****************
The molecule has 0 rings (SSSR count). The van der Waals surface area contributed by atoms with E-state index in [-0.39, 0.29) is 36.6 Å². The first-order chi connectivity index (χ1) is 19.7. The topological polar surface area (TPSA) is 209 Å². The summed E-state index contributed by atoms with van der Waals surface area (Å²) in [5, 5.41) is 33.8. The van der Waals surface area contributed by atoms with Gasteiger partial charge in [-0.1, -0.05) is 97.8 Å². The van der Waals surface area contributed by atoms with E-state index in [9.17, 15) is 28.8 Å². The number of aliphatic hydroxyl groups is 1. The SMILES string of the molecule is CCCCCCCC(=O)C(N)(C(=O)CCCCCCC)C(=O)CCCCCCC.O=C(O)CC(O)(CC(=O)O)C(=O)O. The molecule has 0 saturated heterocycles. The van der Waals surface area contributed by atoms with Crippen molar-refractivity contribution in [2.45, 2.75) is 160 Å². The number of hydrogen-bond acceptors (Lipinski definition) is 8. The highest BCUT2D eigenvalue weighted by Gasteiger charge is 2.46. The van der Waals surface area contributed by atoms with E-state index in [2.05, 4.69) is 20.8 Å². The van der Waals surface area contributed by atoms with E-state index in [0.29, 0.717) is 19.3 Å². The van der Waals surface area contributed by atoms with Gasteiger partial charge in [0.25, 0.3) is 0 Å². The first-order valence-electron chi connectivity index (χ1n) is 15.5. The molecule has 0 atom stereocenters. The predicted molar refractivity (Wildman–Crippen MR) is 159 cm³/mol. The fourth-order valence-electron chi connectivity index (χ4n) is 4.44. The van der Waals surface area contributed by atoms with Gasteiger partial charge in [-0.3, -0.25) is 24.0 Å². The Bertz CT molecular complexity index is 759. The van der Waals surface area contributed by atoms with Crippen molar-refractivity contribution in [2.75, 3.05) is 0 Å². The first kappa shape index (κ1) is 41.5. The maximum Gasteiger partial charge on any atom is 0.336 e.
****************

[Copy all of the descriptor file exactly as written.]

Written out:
The molecule has 0 rings (SSSR count). The van der Waals surface area contributed by atoms with E-state index in [-0.39, 0.29) is 36.6 Å². The first-order chi connectivity index (χ1) is 19.7. The topological polar surface area (TPSA) is 209 Å². The summed E-state index contributed by atoms with van der Waals surface area (Å²) in [5, 5.41) is 33.8. The van der Waals surface area contributed by atoms with Gasteiger partial charge in [-0.1, -0.05) is 97.8 Å². The van der Waals surface area contributed by atoms with E-state index in [9.17, 15) is 28.8 Å². The number of aliphatic hydroxyl groups is 1. The SMILES string of the molecule is CCCCCCCC(=O)C(N)(C(=O)CCCCCCC)C(=O)CCCCCCC.O=C(O)CC(O)(CC(=O)O)C(=O)O. The molecule has 0 saturated heterocycles. The van der Waals surface area contributed by atoms with Crippen molar-refractivity contribution in [2.45, 2.75) is 160 Å². The number of hydrogen-bond acceptors (Lipinski definition) is 8. The highest BCUT2D eigenvalue weighted by Gasteiger charge is 2.46. The van der Waals surface area contributed by atoms with E-state index in [2.05, 4.69) is 20.8 Å². The van der Waals surface area contributed by atoms with E-state index in [0.29, 0.717) is 19.3 Å². The van der Waals surface area contributed by atoms with Gasteiger partial charge in [0.25, 0.3) is 0 Å². The first-order valence-electron chi connectivity index (χ1n) is 15.5. The molecule has 0 atom stereocenters. The predicted molar refractivity (Wildman–Crippen MR) is 159 cm³/mol. The fourth-order valence-electron chi connectivity index (χ4n) is 4.44. The van der Waals surface area contributed by atoms with Gasteiger partial charge in [-0.3, -0.25) is 24.0 Å². The Bertz CT molecular complexity index is 759. The van der Waals surface area contributed by atoms with Crippen molar-refractivity contribution in [2.75, 3.05) is 0 Å². The first kappa shape index (κ1) is 41.5. The maximum Gasteiger partial charge on any atom is 0.336 e.